as to Gideon and Joshua in their battles with the Canaanites.
By the repeated manifestations of His power in behalf of Israel,
God would lead them to have faith in Him—with confidence
to seek His help in every emergency. He is just as willing to
work with the efforts of His people now and to accomplish
great things through weak instrumentalities. All heaven awaits
our demand upon its wisdom and strength. God is "able to
do exceeding abundantly above all that we ask or think."
Gideon returned from pursuing the enemies of the nation,
to meet censure and accusation from his own countrymen. When
at his call the men of Israel had rallied against the Midianites,
the tribe of Ephraim had remained behind. They looked upon
the effort as a perilous undertaking; and as Gideon sent them
no special summons, they availed themselves of this excuse not
to join their brethren. But when the news of Israel's triumph
reached them, the Ephraimites were envious because they had not
shared it. After the rout of the Midianites, the men of Ephraim
had, by Gideon's direction, seized the fords of the Jordan, thus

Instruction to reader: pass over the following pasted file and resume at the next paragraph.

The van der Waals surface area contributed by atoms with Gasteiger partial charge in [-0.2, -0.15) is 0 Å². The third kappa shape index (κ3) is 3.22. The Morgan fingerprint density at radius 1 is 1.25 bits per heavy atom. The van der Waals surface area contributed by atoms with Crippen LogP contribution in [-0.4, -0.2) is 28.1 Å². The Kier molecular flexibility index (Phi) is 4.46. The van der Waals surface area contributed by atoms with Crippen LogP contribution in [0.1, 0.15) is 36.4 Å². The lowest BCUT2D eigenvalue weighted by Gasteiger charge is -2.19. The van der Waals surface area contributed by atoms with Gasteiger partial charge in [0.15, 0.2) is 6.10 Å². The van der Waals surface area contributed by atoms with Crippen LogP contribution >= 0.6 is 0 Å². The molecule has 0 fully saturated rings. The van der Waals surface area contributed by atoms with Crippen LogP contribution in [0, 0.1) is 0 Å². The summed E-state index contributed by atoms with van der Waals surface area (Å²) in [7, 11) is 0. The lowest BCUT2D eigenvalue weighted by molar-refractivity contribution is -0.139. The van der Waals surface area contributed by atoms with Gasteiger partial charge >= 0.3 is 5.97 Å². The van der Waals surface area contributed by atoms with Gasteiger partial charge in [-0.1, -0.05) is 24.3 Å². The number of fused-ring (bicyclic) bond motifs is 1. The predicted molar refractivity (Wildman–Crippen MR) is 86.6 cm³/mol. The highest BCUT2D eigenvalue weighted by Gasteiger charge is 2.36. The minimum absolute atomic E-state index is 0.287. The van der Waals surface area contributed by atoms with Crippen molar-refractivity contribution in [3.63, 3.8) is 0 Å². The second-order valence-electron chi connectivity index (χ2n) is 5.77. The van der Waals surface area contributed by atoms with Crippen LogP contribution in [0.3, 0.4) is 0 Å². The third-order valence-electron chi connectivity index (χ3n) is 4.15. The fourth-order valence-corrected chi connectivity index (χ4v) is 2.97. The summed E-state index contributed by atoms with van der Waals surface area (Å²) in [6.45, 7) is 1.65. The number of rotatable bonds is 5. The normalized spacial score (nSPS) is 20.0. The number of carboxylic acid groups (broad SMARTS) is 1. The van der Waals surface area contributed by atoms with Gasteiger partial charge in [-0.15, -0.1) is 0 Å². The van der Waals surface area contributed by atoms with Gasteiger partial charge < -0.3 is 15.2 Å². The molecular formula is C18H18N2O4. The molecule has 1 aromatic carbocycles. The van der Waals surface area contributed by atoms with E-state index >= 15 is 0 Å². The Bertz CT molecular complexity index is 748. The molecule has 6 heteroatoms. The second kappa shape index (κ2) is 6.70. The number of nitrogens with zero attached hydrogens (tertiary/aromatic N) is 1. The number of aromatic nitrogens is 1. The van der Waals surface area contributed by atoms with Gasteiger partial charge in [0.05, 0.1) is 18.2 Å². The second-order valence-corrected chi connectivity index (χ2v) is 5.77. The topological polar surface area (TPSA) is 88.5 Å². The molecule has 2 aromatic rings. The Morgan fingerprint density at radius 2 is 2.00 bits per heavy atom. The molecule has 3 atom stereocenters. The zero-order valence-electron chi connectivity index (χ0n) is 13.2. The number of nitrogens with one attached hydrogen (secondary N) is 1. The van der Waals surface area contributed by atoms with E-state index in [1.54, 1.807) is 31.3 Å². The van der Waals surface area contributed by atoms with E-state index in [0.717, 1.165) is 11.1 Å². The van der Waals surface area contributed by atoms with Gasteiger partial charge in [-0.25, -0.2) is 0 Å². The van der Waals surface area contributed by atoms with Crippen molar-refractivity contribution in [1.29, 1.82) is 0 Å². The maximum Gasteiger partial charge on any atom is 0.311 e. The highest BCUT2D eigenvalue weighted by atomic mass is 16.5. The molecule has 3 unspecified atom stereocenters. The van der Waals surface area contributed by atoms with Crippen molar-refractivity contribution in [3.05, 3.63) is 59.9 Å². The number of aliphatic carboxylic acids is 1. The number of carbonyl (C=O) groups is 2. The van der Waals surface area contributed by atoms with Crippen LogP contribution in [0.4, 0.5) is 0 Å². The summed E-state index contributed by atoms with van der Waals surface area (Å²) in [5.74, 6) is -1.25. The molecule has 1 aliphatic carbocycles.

preventing the escape of the fugitives. By this means a large
number of the enemy were slain, among whom were two princes,
Oreb and Zeeb. Thus the men of Ephraim followed up the battle,
and helped complete the victory. Nevertheless, they were jealous
and angry, as though Gideon had been led by his own will and
judgment. They did not discern God's hand in the triumph of
Israel, they did not appreciate His power and mercy in their [p. 555] deliverance; and this very fact showed them unworthy to be
chosen as His special instruments.
Returning with the trophies of victory, they angrily reproached
Gideon: "Why hast thou served us thus, that thou calledst us
not, when thou wentest to fight with the Midianites?"
"What have I done now, in comparison of you?" said Gideon.
"Is not the gleaning of the grapes of Ephraim better than
the vintage of Abiezer? God hath delivered into your hands the